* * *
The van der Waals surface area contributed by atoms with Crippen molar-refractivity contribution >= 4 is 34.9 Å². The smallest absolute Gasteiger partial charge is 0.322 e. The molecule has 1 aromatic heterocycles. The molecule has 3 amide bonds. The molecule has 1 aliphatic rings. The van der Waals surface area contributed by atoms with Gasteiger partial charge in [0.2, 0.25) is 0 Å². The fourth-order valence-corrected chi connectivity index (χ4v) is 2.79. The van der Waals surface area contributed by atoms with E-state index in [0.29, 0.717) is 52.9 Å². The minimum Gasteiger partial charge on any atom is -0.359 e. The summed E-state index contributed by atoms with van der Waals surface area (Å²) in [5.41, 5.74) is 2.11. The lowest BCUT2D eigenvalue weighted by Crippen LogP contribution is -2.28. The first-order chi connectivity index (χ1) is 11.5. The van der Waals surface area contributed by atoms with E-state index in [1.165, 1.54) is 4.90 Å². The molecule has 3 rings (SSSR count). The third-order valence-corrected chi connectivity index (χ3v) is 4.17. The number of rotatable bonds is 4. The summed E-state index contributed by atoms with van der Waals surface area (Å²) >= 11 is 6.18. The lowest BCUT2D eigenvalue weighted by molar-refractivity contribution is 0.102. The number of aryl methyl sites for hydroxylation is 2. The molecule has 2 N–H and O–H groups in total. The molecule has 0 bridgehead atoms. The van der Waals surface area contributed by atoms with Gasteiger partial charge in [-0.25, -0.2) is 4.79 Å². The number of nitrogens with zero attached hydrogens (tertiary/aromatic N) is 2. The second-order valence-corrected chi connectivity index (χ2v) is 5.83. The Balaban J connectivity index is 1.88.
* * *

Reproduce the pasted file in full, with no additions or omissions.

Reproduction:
The van der Waals surface area contributed by atoms with Crippen molar-refractivity contribution >= 4 is 34.9 Å². The smallest absolute Gasteiger partial charge is 0.322 e. The molecule has 1 aromatic heterocycles. The molecule has 3 amide bonds. The molecule has 1 aliphatic rings. The van der Waals surface area contributed by atoms with Gasteiger partial charge in [0.2, 0.25) is 0 Å². The fourth-order valence-corrected chi connectivity index (χ4v) is 2.79. The van der Waals surface area contributed by atoms with E-state index in [0.29, 0.717) is 52.9 Å². The minimum Gasteiger partial charge on any atom is -0.359 e. The summed E-state index contributed by atoms with van der Waals surface area (Å²) in [5.41, 5.74) is 2.11. The lowest BCUT2D eigenvalue weighted by Crippen LogP contribution is -2.28. The first-order chi connectivity index (χ1) is 11.5. The van der Waals surface area contributed by atoms with E-state index in [1.165, 1.54) is 4.90 Å². The molecule has 3 rings (SSSR count). The third-order valence-corrected chi connectivity index (χ3v) is 4.17. The number of rotatable bonds is 4. The summed E-state index contributed by atoms with van der Waals surface area (Å²) >= 11 is 6.18. The lowest BCUT2D eigenvalue weighted by molar-refractivity contribution is 0.102. The number of aryl methyl sites for hydroxylation is 2. The molecule has 2 N–H and O–H groups in total. The molecule has 0 bridgehead atoms. The van der Waals surface area contributed by atoms with Gasteiger partial charge in [-0.25, -0.2) is 4.79 Å². The number of nitrogens with zero attached hydrogens (tertiary/aromatic N) is 2. The second-order valence-corrected chi connectivity index (χ2v) is 5.83. The Balaban J connectivity index is 1.88.